Notes is a new category we’ve made. In the Notes format we try to simply gather and organise information on a certain topic we’re interested in without writing an elaborate argument around it. It can be considered a stock-taking, reading list and resource inventory.
Recently in the Netherlands but also in the rest of the developed world the theme of Basic Income has emerged primarily in response to imminent technological unemployment. While the doom scenario has always been critiqued as ‘the luddite fallacy,’ current trends, and a growing group of respectable economists are reconsidering their believes that this is just another cycle of creative destruction and the solution is that we’ll just have to re-educate the work-force to fulfil new kinds of jobs that will emerge with the new technology. It seems human (wage) labor is increasingly becoming a non-productive factor in manual as well as mental labor. In all these discussions Basic Income emerges as a possible solution, since an economy needs disposable incomes, people need to survive, and we need to transition towards a situation where work as such needs be radically reinvented outside of the productivity logic of the growth economy.
The idea of automation causing a fundamental shift in the economy is now on everybody’s lips because of Erik Brynjolfsson and Andrew McAfee’s book: The Second Machine Age. In which they elaborate arguments made in their earlier publication Race Against the Machine to a wider general public.
Jobs, Productivity and the Great Decoupling – New York Times – 11 Dec 2012
Here Brynjolfsson’s and McAfee’s explain a new trend in the U.S. economy, the decoupling of economic productivity, that is still steadily going up, and employment that has practically flatlined since 2001.
Sympathy for the Luddites – New York Times – New York Time – 13 June 2013
Paul Krugman joins the choir of esteemed economists that see that that automation is causing effect that has to make us reconsider the point of view of the Luddites, that saw that machine’s destroy jobs.
De race tegen de machine – De Correspondent – fall 2013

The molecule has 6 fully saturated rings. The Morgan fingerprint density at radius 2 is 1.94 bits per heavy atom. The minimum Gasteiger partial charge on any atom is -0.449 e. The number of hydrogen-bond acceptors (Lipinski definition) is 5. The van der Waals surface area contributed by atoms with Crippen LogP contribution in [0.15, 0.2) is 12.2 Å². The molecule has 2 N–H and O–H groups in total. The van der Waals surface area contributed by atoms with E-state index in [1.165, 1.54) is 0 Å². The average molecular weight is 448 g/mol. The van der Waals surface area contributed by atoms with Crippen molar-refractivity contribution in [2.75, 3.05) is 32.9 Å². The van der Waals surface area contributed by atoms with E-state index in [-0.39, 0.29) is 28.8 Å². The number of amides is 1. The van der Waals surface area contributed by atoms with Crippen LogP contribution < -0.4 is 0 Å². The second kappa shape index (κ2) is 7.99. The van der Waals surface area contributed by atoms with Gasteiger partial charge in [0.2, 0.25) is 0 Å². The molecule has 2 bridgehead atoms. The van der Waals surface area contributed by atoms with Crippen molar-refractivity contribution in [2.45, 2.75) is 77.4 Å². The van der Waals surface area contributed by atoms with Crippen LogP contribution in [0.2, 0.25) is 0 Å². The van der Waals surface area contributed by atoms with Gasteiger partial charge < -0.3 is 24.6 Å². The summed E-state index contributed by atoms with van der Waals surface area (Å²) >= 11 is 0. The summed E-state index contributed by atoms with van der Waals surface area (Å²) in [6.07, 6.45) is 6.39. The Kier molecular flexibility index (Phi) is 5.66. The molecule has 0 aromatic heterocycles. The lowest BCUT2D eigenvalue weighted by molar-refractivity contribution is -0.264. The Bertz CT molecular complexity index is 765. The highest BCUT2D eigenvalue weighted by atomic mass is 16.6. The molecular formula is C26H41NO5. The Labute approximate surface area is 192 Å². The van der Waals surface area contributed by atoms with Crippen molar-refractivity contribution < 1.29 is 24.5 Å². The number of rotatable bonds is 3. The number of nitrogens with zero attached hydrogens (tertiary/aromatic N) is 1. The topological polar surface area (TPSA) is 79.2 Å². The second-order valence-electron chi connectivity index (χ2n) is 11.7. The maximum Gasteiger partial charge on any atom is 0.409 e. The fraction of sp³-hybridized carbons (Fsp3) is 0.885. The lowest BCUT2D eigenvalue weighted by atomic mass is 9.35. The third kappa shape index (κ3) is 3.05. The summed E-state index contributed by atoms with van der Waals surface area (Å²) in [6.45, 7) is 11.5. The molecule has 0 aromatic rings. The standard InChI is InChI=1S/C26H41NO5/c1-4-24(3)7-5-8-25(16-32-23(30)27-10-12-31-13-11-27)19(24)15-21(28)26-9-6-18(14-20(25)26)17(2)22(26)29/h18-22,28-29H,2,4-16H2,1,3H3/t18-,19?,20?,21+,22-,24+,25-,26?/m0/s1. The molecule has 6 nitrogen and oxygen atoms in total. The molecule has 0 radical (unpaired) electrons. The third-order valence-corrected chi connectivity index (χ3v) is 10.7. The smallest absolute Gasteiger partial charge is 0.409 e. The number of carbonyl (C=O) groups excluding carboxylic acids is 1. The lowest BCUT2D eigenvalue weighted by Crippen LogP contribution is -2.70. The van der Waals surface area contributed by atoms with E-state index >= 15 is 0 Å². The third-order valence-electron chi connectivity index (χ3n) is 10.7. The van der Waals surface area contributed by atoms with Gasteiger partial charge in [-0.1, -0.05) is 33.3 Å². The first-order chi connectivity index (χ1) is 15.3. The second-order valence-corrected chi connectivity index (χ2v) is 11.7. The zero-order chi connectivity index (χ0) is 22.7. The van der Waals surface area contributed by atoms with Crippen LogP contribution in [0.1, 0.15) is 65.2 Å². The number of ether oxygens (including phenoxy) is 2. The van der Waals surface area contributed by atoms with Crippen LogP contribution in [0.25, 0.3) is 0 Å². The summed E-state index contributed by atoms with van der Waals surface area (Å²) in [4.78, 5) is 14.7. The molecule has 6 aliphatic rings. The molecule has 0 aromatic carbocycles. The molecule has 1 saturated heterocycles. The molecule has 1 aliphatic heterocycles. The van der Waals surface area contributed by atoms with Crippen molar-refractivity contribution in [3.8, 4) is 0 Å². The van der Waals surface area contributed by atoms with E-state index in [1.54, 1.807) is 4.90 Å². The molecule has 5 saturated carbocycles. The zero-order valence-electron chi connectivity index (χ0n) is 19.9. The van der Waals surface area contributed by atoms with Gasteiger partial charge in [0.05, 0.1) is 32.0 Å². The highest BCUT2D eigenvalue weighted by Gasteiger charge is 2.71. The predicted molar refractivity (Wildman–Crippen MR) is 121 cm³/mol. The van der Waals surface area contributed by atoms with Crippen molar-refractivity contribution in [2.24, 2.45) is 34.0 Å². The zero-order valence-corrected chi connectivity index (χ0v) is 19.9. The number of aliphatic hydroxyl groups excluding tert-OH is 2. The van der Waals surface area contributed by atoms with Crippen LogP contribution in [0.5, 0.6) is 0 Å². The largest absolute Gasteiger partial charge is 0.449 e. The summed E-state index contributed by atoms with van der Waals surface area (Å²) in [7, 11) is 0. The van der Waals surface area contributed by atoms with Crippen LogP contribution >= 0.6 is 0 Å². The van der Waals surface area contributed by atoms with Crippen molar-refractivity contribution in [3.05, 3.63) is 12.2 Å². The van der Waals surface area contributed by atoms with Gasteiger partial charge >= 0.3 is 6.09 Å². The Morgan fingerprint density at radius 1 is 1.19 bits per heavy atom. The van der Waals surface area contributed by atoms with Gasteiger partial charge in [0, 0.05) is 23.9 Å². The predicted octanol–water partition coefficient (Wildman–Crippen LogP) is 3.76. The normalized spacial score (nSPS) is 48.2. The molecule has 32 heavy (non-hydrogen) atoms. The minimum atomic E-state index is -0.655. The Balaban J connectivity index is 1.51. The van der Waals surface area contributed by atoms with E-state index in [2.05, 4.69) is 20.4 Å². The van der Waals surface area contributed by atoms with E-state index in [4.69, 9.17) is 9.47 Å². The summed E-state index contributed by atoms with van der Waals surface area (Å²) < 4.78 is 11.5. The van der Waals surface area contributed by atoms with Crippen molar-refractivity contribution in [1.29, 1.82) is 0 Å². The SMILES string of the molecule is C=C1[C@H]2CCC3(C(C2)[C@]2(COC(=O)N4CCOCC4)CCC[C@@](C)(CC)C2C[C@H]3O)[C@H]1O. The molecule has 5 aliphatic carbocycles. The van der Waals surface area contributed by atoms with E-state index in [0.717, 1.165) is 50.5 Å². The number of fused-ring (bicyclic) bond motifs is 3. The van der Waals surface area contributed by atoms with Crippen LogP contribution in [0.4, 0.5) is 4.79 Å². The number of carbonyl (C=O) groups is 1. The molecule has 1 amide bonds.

The technological unemployment through automation argument reaches the Netherlands with Rutger Bregman’s piece in the Correspondent.
In the Netherlands the basic income idea gets a mainstream break with a piece Bregman wrote just a month before his technological unemployment piece.
Waarom we iedereen gratis geld moeten geven – De Correspondent – fall 2013
Which was translated and also published in the Washington Post.
Free money might be the best way to end poverty – Washington Post – 30 December 2013
This all runs in sync with a campaign on a basic income referendum in Switzerland and a Basic income initiative for the EU (they didn’t make the required 1m votes). In the Netherlands also a Basic Income Party has been established around the same time Bregman’s piece came out (coincidence?).
How to do Basic Income?
Various schemes, and calculation are being made.
EconoMonitor has a three part piece helping you to understand the economics of basic income approaches:
— The Economic Case for Universal Basic Income – 3 January 2014
— Could We Afford a Universal Basic Income – 13 January 2014
— A Universal Basic Income: Conservative, Progressive and Libertarian Perspectives – 27 January 2014
I’ve also stumbled upon a pretty out-there technological approach through the P2PFoundation blog that employs Bitcoin network technology to redistribute the dividend of technological automation.
Here’s the Abstract: Technologically enhanced basic income as a solution to technological unemployment
The ideas presented in this paper developed in response to help resolve some of the problems which will result from technological unemployment. We believe that as machines become more intelligent and work currently done by human beings become automated there will be a sharp increase in the unemployment rate as humans are laid off to be replaced by intelligent machines. We believe that intelligent machines can be leveraged to provide a basic dividend to a decentralized pseudo-anonymous group of owners as a means of providing an auxiliary safety-net which cannot be shut down by any government or corporation.
[I’ve tried to read it, but at a certain point my technological knowledge is to limited to be able to follow it.]
Here is are two rough calculations of what it would mean if the Dutch state apparatus would be reformed in order to provide for a basic income.
Basisinkomen, het alternatief voor de rondpompmachine – Follow the Money – 26 February 2014
Onvoorwaardelijk Basisinkomen – Sargasso – July 2013
What about Work?
The most frequently heard concern to Basic Income is that people are supposedly intrinsically lazy and need incentives to do something. This is a hard argument to counter, since it is not really an argument but rather a strongly held believe about the nature of man and his motivations. At the Decline of Scarcity blog they wrote up a good critique of how Brynjolfsson and McAfee argue about this, since at first they denounce a Universal Basic Income scheme, exactly because of the lack of incentives argument.
A CRITIQUE OF THE SECOND MACHINE AGE (Or the Need to Shed our Romantic Ideas about Wage Labor) – Decline of Scarcity – 25 February 2014
A great analysis and scenario exercise is done by Peter Frase. Through a Marxist analysis of current economic trends and where they might take us he explores four futures, each positioned in a quadrant of a two axis model. The Abundance-Scarcity axis and a Hierarchy-Egalitarianism axis. Four possible futures, illustrated with anecdotes from the SciFi genre, ranging from Star Trek’s post-scarcity communist economy with basic income, to an Elysium style secession of a rich capitalist elite from a planet sized ghetto.
Four Futures – Jacobin – December 2011